… At one time in the past, and I believe this has kind of gone by the boards, we took a very active interest in the Arlington county fair, staffing a booth, year after year after year, and spent time speaking to people who stopped by to interest them, to acquaint them with our activities. This was a source of membership. At various times, perhaps Sandy and perhaps others have made speeches at various places in Arlington in an attempt to drum up support for the ASCA.…

Karl: I remember the trips to our sister cities because of the impressions on me of these great world cities, Aachen and Reims in particular. The impression of being in a foreign place was perhaps more relevant to me at the time than student exchange in Reims, which was just beginning whereas Aachen had been active for a much longer period of time. It was a great pleasure for me to visit these places, and be hosted by people who lived there. I have a special affection for San Miguel having been to the carnival quite a number of times and realizing that the members of the San Miguel committee have really contributed a great deal to the ASCA: making money for the organization with their practice of recruiting a young woman to act as our queen and representative at the carnival we attend in November of each year. This is a money-making proposition. It has been very successful, our queen, and the presence of our queen is treated with great regard in El Salvador. So that has been particularly rewarding for me to participate in.

Sandy: And what is done with the money by San Miguel committee?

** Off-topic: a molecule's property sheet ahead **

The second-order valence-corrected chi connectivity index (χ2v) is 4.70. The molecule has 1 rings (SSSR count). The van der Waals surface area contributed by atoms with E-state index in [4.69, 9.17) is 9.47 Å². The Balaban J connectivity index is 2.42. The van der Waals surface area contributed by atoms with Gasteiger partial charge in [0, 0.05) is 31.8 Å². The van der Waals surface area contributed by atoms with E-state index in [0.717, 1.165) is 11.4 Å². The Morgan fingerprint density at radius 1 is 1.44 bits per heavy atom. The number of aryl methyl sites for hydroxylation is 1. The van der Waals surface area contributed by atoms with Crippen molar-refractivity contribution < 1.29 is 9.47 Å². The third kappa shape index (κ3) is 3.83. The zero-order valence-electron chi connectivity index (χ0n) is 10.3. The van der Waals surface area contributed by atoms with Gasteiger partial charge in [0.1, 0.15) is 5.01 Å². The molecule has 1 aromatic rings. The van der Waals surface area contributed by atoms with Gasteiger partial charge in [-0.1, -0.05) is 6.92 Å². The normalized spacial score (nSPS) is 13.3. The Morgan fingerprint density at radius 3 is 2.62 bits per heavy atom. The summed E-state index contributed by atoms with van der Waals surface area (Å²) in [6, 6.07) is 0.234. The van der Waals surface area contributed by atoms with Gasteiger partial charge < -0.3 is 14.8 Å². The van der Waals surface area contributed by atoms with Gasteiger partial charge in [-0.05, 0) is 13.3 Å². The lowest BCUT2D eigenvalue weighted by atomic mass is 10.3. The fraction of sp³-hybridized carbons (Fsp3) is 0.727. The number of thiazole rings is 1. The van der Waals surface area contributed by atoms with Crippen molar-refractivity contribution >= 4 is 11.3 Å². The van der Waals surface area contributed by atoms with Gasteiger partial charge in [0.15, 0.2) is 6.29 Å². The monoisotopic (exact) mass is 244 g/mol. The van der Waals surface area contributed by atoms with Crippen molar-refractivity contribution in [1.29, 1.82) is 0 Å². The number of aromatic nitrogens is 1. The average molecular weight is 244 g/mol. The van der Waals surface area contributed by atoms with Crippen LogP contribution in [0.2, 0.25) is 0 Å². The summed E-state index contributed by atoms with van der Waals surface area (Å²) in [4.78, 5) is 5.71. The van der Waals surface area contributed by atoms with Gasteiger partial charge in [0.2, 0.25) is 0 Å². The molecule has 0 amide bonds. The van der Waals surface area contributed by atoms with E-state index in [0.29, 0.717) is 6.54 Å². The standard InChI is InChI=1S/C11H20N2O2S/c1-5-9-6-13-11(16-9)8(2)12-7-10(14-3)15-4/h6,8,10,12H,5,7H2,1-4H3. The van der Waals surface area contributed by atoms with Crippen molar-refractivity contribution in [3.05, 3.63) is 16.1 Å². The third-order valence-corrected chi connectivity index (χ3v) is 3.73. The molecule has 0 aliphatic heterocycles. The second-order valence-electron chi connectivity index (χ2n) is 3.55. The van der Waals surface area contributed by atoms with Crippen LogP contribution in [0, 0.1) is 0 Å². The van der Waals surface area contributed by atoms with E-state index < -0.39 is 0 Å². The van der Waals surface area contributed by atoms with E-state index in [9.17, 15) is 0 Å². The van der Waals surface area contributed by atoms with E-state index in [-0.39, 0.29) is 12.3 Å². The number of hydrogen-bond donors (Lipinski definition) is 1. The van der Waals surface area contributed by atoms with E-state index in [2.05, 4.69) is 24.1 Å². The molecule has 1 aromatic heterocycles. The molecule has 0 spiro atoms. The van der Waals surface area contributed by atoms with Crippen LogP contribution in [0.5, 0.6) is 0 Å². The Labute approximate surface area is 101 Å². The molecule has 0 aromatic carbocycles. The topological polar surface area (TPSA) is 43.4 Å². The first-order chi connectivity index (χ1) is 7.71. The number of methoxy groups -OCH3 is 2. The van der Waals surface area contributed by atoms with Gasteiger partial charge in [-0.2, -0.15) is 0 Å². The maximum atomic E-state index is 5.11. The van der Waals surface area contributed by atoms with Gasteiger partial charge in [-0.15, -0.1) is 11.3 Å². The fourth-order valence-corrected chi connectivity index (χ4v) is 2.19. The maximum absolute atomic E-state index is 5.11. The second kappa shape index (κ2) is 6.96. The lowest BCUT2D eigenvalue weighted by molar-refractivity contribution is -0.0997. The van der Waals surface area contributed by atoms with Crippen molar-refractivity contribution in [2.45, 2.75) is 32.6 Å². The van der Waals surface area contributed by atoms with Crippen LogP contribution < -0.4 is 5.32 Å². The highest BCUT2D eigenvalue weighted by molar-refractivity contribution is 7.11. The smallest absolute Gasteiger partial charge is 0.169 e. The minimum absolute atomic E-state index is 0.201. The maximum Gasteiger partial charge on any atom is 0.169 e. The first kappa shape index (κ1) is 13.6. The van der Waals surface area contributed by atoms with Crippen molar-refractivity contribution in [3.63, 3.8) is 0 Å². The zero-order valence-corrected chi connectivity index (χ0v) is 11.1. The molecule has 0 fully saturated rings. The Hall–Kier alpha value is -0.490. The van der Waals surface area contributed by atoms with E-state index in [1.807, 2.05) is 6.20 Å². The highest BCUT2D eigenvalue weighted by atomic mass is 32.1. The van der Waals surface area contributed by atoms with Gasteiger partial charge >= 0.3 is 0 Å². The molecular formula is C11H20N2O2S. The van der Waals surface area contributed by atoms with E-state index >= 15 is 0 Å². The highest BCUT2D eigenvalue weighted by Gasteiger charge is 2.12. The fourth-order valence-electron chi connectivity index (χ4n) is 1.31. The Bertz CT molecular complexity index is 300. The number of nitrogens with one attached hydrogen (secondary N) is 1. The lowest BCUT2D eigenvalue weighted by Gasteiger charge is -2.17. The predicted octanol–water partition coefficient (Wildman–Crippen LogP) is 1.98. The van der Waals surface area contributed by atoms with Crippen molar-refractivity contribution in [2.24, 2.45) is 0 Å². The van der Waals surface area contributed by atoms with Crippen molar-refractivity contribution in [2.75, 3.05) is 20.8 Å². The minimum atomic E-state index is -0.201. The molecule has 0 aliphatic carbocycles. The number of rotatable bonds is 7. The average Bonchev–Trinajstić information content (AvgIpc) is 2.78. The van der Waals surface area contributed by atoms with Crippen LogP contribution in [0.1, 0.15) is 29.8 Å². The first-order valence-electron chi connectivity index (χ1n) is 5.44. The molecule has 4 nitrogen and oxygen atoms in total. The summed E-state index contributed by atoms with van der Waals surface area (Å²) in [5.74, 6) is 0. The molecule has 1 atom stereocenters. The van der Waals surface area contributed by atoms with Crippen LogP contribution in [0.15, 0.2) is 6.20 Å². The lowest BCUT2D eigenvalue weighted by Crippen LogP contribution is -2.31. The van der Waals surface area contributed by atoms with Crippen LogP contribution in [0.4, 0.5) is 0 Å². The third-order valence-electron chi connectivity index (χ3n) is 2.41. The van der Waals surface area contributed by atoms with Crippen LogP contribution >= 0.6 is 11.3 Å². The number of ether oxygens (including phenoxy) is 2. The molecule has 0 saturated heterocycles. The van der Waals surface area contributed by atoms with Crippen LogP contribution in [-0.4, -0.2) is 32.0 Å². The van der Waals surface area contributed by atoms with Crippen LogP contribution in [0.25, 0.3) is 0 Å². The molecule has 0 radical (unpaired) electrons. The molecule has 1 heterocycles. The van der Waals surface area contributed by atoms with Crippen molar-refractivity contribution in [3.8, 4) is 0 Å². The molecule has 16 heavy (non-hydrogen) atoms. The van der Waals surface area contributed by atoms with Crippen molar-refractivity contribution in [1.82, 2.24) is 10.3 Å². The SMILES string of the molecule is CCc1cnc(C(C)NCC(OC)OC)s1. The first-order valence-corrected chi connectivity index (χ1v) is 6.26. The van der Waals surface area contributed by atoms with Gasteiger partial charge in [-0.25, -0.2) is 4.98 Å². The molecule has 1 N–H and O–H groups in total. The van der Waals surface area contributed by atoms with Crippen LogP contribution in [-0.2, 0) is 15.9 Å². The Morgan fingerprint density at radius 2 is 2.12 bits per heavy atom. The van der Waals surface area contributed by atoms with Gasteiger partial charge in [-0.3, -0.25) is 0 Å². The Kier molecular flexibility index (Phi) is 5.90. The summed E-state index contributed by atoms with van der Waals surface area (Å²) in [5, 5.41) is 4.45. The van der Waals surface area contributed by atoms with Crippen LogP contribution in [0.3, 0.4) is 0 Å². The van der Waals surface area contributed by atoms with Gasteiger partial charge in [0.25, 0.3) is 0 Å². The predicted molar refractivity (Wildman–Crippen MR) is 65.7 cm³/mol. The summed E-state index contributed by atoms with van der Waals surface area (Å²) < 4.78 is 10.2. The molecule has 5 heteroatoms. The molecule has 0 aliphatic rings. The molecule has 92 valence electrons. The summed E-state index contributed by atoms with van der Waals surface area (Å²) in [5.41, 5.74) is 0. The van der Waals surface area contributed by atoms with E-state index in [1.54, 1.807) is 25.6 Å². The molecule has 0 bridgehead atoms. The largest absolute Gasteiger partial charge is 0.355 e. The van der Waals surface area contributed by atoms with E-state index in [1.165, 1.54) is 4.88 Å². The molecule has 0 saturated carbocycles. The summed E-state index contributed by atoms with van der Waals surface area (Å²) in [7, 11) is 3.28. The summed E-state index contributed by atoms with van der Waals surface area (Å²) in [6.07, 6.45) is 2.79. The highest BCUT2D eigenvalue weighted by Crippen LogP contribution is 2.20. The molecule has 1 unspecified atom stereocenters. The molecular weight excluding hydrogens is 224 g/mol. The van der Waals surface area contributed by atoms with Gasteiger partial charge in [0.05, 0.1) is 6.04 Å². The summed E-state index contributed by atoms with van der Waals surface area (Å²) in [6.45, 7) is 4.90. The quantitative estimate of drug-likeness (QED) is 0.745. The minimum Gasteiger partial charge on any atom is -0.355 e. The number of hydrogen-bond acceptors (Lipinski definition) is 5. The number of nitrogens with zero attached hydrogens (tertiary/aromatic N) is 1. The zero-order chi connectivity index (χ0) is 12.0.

Karl: Well, during the time we are in San Miguel, we have used some part of the money to buy supplies for schools, books, and paper, and pencils, because everything is really wanted over there. A large part of the money raised by its San Miguel committee is turned over to ASCA, as you know, for its needs. In addition to the visit to the schools in San Miguel, for example, we also visit a retirement facility for very old people who are very poor and have nothing at all. This is perhaps the most personally rewarding thing that I have participated in my association with the ASCA.

Sandy: That is indeed out of the ordinary. Is a contribution made to that home?

Karl: Yes it is. We bring things to eat, rice and beans, and stuff like that. Yes.

Sandy: I think we have covered it. Any last words about the value of the sister cities association to the community? Do you feel that it makes a unique contribution in any way?

Karl: Well, we’ve spoken in general terms about what the ASCA does and accomplishes. I’d say its value, as far as I’m concerned, is in the exchange and interchange of friendship between different societies of countries and cultures. Also, the exchange of students particularly, which is the biggest thing that we do, is heartwarming and very worthwhile. It’s very popular with our friends in the foreign countries. It’s easy to get people to come to the U.S. It’s more difficult to get children from America to other foreign places, as I understand. Certainly, all of the association that I’ve had with our sister cities, I’ve enjoyed the opportunity to see, talk to, and observe friends from foreign countries.

Sandy: Well, the association has certainly benefited from your participation and representation of Arlington County overseas. Thank you for your long support.